Living in one of the first states to legalize recreational cannabis has been an overall great experience, but it does come with some challenges and opportunities.
One new parenting phenomenon that wasn’t a problem during the Dumb Ages (prohibition) is the fact that my kids are suddenly seeing cannabis all over the place on billboards and store windows and they are smelling it on their walks to school (you do smell it a lot more often now that it’s legal). Don’t get me wrong, I think it’s great to see cannabis creep from the shadows and into legitimacy. However, previously, it’s a conversation that may never have come up. That being said, I’ll take having to occasionally talk to my kids about pot over pot being illegal again.
So, I thought of a few ways I could simultaneously discourage cannabis use in my kids until they are of age without demonizing the plant itself.
- Be realistic without being enthusiastic. If your child asks you something about weed, answer with the truth. After all, the truth about weed isn’t scary. However, try not to be a cannabis cheerleader. If you get asked if weed is as dangerous as alcohol, say something information driven without emotion, be indifferent.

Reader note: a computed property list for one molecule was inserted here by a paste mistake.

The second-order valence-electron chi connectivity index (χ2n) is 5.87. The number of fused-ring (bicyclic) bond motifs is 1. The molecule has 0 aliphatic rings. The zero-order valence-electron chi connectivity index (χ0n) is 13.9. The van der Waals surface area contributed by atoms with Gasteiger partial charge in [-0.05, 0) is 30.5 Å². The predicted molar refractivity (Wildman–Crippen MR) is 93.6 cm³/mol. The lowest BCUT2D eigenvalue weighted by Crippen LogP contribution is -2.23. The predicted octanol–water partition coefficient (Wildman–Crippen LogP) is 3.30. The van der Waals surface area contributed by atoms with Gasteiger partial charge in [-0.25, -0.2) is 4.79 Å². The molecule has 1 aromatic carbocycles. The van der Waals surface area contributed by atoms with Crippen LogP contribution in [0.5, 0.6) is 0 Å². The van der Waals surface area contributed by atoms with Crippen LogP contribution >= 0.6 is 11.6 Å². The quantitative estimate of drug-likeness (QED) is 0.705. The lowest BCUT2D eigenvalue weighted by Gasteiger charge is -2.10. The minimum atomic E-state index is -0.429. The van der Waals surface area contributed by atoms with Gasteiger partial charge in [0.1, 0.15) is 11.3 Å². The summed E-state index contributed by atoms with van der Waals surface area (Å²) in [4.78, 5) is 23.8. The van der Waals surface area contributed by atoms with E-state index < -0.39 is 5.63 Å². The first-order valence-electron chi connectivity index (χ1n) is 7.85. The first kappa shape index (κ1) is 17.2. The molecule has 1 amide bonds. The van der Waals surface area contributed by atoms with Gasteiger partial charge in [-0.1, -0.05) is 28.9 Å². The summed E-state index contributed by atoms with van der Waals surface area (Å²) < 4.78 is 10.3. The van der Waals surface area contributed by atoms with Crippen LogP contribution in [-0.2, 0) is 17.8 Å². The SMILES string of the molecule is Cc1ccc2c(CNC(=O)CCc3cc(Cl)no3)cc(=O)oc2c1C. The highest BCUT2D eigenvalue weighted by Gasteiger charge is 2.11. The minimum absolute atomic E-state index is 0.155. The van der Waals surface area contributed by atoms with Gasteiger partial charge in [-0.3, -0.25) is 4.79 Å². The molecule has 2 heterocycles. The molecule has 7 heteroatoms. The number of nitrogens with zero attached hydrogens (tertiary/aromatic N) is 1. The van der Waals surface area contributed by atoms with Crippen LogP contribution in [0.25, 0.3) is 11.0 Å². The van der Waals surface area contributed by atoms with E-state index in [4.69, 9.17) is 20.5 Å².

- If they ask if you’ve ever used it be honest without being a fan. Tell them that you have used it and relate whatever you think is necessary to their age and circumstances. But don’t be a fan. Your kids, even if rebelling a bit, learn a tremendous amount of their behaviors from watching you. Then maybe ask them if they’ve ever tried it to get a better idea of how in-depth to take the conversation. You want to be encouraging of your child, but not encouraging of them using cannabis and breaking the law. Adults don’t have a lot to risk by using cannabis in Washington any longer, but kids still do. Tell them so.
- If you catch them using it, first make sure they are safe. Tell them that though it’s legal, it’s not for minors and if they’re caught with it, they could get suspended or worse. Tell them that you don’t want them using cannabis or alcohol until they are of age. For my own piece, I would also want to say to them that weed isn’t going to kill them, but I would tell them that there are drugs out there that can kill you on your first try.
These are young people trying their best to find their way to adulthood in a complicated world, your job isn’t to tell them who to be, your job is to guide them through the gauntlet of childhood and launch them out into the world as good people.
It's also important to understand that the preliminary research shows the harm it can cause to "Young Minds" (whatever that is). No one has all the answers, but so far, the scientists are selecting 21 as an age. As a Medical Professional, I can only say that that is "about" the age of brain maturity in most.... so it's not a bad guideline.
Good article, Thanks!